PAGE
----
Insights on the neural basis of motor plasticity induced by theta burst stimulation from TMS–EEG

Authors

  • Marine Vernet,

    Corresponding author
    • Berenson-Allen Center for Noninvasive Brain Stimulation, Department of Neurology, Beth Israel Deaconess Medical Center, Harvard Medical School, Boston, MA, USA
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  • Shahid Bashir,

    1. Berenson-Allen Center for Noninvasive Brain Stimulation, Department of Neurology, Beth Israel Deaconess Medical Center, Harvard Medical School, Boston, MA, USA
    2. Autism Research & Treatment Center and AL-Amodi Autism Research Chair, Department of Physiology, Faculty of Medicine, King Saud University, Riyadh, Saudi Arabia
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  • Woo-Kyoung Yoo,

    1. Berenson-Allen Center for Noninvasive Brain Stimulation, Department of Neurology, Beth Israel Deaconess Medical Center, Harvard Medical School, Boston, MA, USA
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  • Jennifer M. Perez,

    1. Berenson-Allen Center for Noninvasive Brain Stimulation, Department of Neurology, Beth Israel Deaconess Medical Center, Harvard Medical School, Boston, MA, USA
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  • Umer Najib,

    1. Berenson-Allen Center for Noninvasive Brain Stimulation, Department of Neurology, Beth Israel Deaconess Medical Center, Harvard Medical School, Boston, MA, USA
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  • Alvaro Pascual-Leone

    Corresponding author
    1. Institut Universitari de Neurorehabilitació Guttmann, Universidad Autónoma de Barcelona, Barcelona, Spain
    • Berenson-Allen Center for Noninvasive Brain Stimulation, Department of Neurology, Beth Israel Deaconess Medical Center, Harvard Medical School, Boston, MA, USA
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Correspondences: Dr M. Vernet and Dr A. Pascual-Leone, as above.

E-mails: marine.vernet@gmail.com and apleone@bidmc.harvard.edu

Abstract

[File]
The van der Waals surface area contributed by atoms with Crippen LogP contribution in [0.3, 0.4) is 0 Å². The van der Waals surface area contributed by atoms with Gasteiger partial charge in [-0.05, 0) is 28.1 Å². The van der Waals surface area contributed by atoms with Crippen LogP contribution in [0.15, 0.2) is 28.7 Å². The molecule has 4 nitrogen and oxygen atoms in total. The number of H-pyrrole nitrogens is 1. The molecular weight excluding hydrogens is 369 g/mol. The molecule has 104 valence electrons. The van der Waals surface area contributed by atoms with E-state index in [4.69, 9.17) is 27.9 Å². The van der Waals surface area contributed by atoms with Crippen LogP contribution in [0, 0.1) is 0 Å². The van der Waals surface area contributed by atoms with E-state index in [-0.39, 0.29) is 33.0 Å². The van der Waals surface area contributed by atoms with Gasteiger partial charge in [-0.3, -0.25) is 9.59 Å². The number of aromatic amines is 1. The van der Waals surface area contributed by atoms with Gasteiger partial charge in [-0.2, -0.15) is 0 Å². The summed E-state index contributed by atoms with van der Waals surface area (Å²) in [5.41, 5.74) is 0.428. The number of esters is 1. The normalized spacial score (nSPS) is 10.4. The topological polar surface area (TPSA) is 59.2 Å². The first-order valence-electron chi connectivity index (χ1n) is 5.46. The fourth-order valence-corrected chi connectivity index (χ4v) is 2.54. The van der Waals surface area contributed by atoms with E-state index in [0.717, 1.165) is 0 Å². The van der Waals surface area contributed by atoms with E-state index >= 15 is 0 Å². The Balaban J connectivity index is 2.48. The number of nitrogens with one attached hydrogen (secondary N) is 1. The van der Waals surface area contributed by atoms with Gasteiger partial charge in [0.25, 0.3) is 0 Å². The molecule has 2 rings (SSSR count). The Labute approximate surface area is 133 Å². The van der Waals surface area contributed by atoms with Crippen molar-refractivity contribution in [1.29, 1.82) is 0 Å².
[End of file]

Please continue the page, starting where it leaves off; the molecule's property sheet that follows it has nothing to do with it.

Transcranial magnetic stimulation (TMS) is a useful tool to induce and measure plasticity in the human brain. However, the cortical effects are generally indirectly evaluated with motor-evoked potentials (MEPs) reflective of modulation of cortico-spinal excitability. In this study, we aim to provide direct measures of cortical plasticity by combining TMS with electroencephalography (EEG). Continuous theta-burst stimulation (cTBS) was applied over the primary motor cortex (M1) of young healthy adults, and we measured modulation of (i) MEPs, (ii) TMS-induced EEG evoked potentials (TEPs), (iii) TMS-induced EEG synchronization and (iv) eyes-closed resting EEG. Our results show the expected cTBS-induced decrease in MEP size, which we found to be paralleled by a modulation of a combination of TEPs. Furthermore, we found that cTBS increased the power in the theta band of eyes-closed resting EEG, whereas it decreased single-pulse TMS-induced power in the theta and alpha bands. In addition, cTBS decreased the power in the beta band of eyes-closed resting EEG, whereas it increased single-pulse TMS-induced power in the beta band. We suggest that cTBS acts by modulating the phase alignment between already active oscillators; it synchronizes low-frequency (theta and/or alpha) oscillators and desynchronizes high-frequency (beta) oscillators. These results provide novel insight into the cortical effects of cTBS and could be useful for exploring cTBS-induced plasticity outside of the motor cortex.

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